From the Bureaus

Arrested for Not Carrying an ID on Way to High School, Young New Yorker Opts to Fight

Clarissa Sosin

Editor’s note: Our publisher Leonard Witt is doing an Ask Me Anything today at 11 a.m. ET. Tune in on Reddit

NEW YORK — Mariah Charles woke up on Tuesday faced with a difficult decision. Does she take a plea to a crime she didn’t commit or go to trial — face the two officers who slammed her to the ground, arresting her on her way to school — and risk losing.

On the morning of April 28, 2017, Charles, 19 at the time, was on her way to her high school. Instead, she was thrown head first into the back of a New York Police Department squad car. Now, more than a year later, her case has wended its way through the courts.

ny bureauAbout half an hour before appearing in front of a judge, she was still debating what to do. She sat by herself in the hallway of Brooklyn Criminal Court amid the clamor of lawyers and clients. She looked younger than 20 with her hair in a frizzy bun, wearing black baggy knee-length shorts and an oversized white T-shirt with “The Good Weekend” emblazoned across the front.

After checking her phone for a while, she was joined by her Legal Aid attorney, Robert Heilbrun, and Dennis Flores, cop watcher and co-founder of community organization El Grito de Sunset Park. She stared down at the ground while the two men debated the pros and cons of taking what is commonly called an ACD.

It is hard to know how many young people in New York City are faced with the decision to accept an adjournment in contemplation of dismissal, commonly referred to by its initials, ACD. Often, it is offered by the district attorney’s office to grease the wheels of justice and not clog the system with minor offenses. The law stipulates that if you are not arrested again within six months of taking the plea, the charges will be dismissed.

Critics of ACDs say it incentivizes defendants to take a plea, even if they feel they are innocent. Going to trial opens the possibility of a conviction and a stiff sentence, so it is common for defense attorneys to recommend taking an ACD.

“It’s the DA’s go to sweep it under the rug move,” said Jason Del Aguila, a community justice organizer with VOCAL-NY who came to support Charles in court.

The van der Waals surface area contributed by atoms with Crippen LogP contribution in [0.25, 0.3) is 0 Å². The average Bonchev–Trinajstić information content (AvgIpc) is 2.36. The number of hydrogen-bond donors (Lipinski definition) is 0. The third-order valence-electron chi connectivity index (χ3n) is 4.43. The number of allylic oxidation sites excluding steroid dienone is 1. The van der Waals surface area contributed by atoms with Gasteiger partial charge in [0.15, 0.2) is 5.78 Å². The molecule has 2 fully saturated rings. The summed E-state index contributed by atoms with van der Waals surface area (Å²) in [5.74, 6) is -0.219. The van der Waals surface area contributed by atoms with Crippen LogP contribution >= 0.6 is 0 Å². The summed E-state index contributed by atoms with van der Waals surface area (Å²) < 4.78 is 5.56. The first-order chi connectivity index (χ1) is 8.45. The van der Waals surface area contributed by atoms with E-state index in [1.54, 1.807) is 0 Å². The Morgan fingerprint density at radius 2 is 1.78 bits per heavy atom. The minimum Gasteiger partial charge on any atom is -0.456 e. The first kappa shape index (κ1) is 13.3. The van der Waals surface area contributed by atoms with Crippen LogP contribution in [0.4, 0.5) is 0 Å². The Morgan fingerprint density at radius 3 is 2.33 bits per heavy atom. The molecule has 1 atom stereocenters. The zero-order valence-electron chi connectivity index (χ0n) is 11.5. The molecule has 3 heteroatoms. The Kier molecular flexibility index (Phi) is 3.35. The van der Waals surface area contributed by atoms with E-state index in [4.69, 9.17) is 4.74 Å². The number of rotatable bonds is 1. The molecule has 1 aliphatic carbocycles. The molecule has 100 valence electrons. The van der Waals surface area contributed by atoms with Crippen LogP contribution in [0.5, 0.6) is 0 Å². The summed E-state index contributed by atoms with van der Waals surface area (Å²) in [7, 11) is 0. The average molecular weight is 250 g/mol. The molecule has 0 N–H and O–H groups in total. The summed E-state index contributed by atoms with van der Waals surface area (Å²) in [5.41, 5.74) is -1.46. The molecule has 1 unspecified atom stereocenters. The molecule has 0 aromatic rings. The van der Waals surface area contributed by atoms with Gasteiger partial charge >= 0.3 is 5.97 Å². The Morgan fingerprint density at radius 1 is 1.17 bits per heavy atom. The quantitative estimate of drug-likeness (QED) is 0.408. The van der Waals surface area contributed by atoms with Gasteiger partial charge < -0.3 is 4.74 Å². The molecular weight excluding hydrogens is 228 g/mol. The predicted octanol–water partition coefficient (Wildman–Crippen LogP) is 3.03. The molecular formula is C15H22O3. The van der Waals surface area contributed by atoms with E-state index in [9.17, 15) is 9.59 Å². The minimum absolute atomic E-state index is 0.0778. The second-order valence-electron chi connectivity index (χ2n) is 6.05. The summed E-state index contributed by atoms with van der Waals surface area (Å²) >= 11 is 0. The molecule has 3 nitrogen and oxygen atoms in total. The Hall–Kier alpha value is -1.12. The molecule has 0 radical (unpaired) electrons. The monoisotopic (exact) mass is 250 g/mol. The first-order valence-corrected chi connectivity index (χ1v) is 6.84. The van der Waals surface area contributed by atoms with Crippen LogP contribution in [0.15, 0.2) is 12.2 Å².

The decision

Civil rights: Young woman in navy blue hoodie, shorts, black sneakers and blue ball cap worn backwards sits on steps of building.

Clarissa Sosin

Mariah Charles still doesn’t understand why she was arrested, but said, “I want to teach others and open up my generation’s eyes to what we’re going through.”

Taking an ACD can adversely affect a civil case someone like Charles might bring, charging abuse at the hands of the NYPD. And the charges remain on your record. New York does not expunge records. The records can be sealed, but that only prevents them from being seen by the public. Any number of local, state and federal governmental agencies can see what’s in the sealed records.

“I’m not telling you to take it or not to take it,” Heilbrun told Charles. “My job is to make sure you don’t get a criminal record.”

Flores explained that taking the plea could have negative legal consequences.

Charles listened silently, chewing her gum.

About a half hour later, she made her intentions clear. When a court officer called her name, she and her attorney stood before the judge. Her hands behind her back, she nervously scratched her chin with her shoulder, her jaw still working over the gum. Her lawyer announced she would not be taking the plea and that they would go to trial. The judge set a trial date of July 9.

The charges, resisting arrest and obstructing governmental administration, stem from her encounter with the NYPD while walking to school last year. That was captured on a surveillance camera.

Surveillance video from local business

Captured on camera

Charles was walking to school down Wolcott Street in Red Hook, a waterfront neighborhood in Brooklyn, with her friend Danielle Ward, 17. They were debating whether it was better to be a police officer or in the Coast Guard. Charles was arguing the merits of being a police officer, a career she was considering after high school.

“I was like, Coast Guard going to have way more respect,” Ward said. “That’s the last thing I remember talking about.”

Then an NYPD squad car pulled over. An officer and a sergeant approached them and asked where they were going.